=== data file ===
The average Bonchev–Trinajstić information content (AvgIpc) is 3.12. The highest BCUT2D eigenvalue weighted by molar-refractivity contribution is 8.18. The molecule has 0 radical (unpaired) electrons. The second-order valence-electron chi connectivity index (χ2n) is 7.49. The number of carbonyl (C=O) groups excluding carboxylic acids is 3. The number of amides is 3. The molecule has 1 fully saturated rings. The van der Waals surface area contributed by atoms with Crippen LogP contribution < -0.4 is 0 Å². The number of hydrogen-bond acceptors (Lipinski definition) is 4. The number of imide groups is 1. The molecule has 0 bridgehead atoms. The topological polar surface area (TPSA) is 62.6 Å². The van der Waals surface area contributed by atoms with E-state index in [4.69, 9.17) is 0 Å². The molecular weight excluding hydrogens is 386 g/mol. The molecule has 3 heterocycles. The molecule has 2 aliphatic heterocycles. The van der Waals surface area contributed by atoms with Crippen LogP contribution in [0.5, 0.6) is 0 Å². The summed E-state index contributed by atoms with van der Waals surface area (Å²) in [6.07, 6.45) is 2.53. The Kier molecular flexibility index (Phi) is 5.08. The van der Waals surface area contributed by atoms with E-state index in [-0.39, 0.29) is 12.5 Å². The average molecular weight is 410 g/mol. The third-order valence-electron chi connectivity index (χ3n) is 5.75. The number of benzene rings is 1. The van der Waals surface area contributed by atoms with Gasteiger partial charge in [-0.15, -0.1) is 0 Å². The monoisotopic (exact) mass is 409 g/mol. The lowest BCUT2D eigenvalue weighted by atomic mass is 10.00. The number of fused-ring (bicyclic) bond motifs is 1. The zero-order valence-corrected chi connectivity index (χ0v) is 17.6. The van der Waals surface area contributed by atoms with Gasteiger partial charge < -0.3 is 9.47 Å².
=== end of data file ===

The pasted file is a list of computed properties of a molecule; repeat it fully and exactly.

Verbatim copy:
The average Bonchev–Trinajstić information content (AvgIpc) is 3.12. The highest BCUT2D eigenvalue weighted by molar-refractivity contribution is 8.18. The molecule has 0 radical (unpaired) electrons. The second-order valence-electron chi connectivity index (χ2n) is 7.49. The number of carbonyl (C=O) groups excluding carboxylic acids is 3. The number of amides is 3. The molecule has 1 fully saturated rings. The van der Waals surface area contributed by atoms with Crippen LogP contribution < -0.4 is 0 Å². The number of hydrogen-bond acceptors (Lipinski definition) is 4. The number of imide groups is 1. The molecule has 0 bridgehead atoms. The topological polar surface area (TPSA) is 62.6 Å². The van der Waals surface area contributed by atoms with E-state index in [4.69, 9.17) is 0 Å². The molecular weight excluding hydrogens is 386 g/mol. The molecule has 3 heterocycles. The molecule has 2 aliphatic heterocycles. The van der Waals surface area contributed by atoms with Crippen LogP contribution in [0.5, 0.6) is 0 Å². The summed E-state index contributed by atoms with van der Waals surface area (Å²) in [6.07, 6.45) is 2.53. The Kier molecular flexibility index (Phi) is 5.08. The van der Waals surface area contributed by atoms with E-state index in [-0.39, 0.29) is 12.5 Å². The average molecular weight is 410 g/mol. The third-order valence-electron chi connectivity index (χ3n) is 5.75. The number of benzene rings is 1. The van der Waals surface area contributed by atoms with Gasteiger partial charge in [-0.15, -0.1) is 0 Å². The monoisotopic (exact) mass is 409 g/mol. The lowest BCUT2D eigenvalue weighted by atomic mass is 10.00. The number of fused-ring (bicyclic) bond motifs is 1. The zero-order valence-corrected chi connectivity index (χ0v) is 17.6. The van der Waals surface area contributed by atoms with Gasteiger partial charge < -0.3 is 9.47 Å².